It's becoming an unfortunate by-product of President Barack Obama's health care reform: limited choice of doctor networks and hospital access. Why? Because the Affordable Care Act's subsidized health marketplaces are forcing insurers to drive down costs elsewhere.
Dr. Bill Grace, founder of Grace Oncology and an attending physician at Lenox Hill Hospital in New York, told CNBC Wednesday that Obamacare's access problems will ultimately force patients to receive lower-quality care.
"They're going to go to hospitals that are very hungry for patients. You're not going to see the best doctors, you're not going to get into the best institutions," Grace told Larry Kudlow on CNBC's "Kudlow Report."
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"You're not going to get Cadillac care with Yugo payments," he added.
Kudlow asked whether Obamacare plans will actually start to look more like Medicaid, which many doctors don't want to accept because of its reimbursement rates, which are traditionally low to virtually nothing.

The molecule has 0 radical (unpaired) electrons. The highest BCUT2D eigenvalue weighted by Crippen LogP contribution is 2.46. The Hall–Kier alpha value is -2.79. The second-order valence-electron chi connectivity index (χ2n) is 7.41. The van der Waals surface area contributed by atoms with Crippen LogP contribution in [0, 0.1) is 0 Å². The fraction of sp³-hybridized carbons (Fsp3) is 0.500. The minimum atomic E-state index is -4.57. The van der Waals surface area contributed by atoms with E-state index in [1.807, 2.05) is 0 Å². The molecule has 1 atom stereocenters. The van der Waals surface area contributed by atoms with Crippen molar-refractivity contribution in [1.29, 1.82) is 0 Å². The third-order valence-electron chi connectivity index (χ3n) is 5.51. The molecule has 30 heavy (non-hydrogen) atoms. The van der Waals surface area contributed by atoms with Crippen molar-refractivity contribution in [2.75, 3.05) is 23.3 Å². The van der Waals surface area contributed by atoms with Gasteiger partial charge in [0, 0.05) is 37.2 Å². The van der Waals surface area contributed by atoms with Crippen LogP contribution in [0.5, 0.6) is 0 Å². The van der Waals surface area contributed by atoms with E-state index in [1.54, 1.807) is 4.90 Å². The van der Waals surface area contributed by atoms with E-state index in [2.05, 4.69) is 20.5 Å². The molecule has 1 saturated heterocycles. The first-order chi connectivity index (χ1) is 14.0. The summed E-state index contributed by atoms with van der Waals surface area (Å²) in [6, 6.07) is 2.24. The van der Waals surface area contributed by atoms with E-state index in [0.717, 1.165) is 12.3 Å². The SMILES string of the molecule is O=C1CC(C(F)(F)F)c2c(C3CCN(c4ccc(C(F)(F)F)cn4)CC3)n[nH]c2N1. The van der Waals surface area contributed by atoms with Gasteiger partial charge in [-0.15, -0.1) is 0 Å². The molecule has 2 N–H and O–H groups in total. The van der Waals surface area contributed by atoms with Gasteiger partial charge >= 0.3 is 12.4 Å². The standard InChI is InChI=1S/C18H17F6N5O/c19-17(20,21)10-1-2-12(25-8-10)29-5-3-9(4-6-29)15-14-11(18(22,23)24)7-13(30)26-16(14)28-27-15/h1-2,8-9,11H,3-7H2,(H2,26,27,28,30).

"Obamacare is looking like it's a little better than Medicaid, but Medicaid is so abysmal," Grace said. "Medicaid pays me $6 to do an hour and a half exam. If [Obamacare] pays me $10, that's still not going to cover my costs. So no one is going to want to take this kind of Yugo plan."
(Read more: Medicaid enrollment jumps)
The Wall Street Journal reports that in response to the growing access problem, some state legislatures are considering bills that would force insurers to expand their doctor and hospital networks. It's all an effort to limit the so-called doc shock, or preventing Obamacare enrollees from going to top-notch doctors or the physicians they currently see.
"Sixty percent of Americans are living paycheck to paycheck, and with Obamacare they're facing new shocks," Grace told CNBC. "The first shock is premiums are up 50 percent to 60 percent. Second is their deductibles have tripled, and that's caused people to not be able to meet their payments."
Thirty million people are "coming into the system who weren't covered before and we don't have enough primary care physicians to take care of them," he said, "so there is going to be gridlock."
—By CNBC's Ben Thompson. Follow him on Twitter @BenThompson00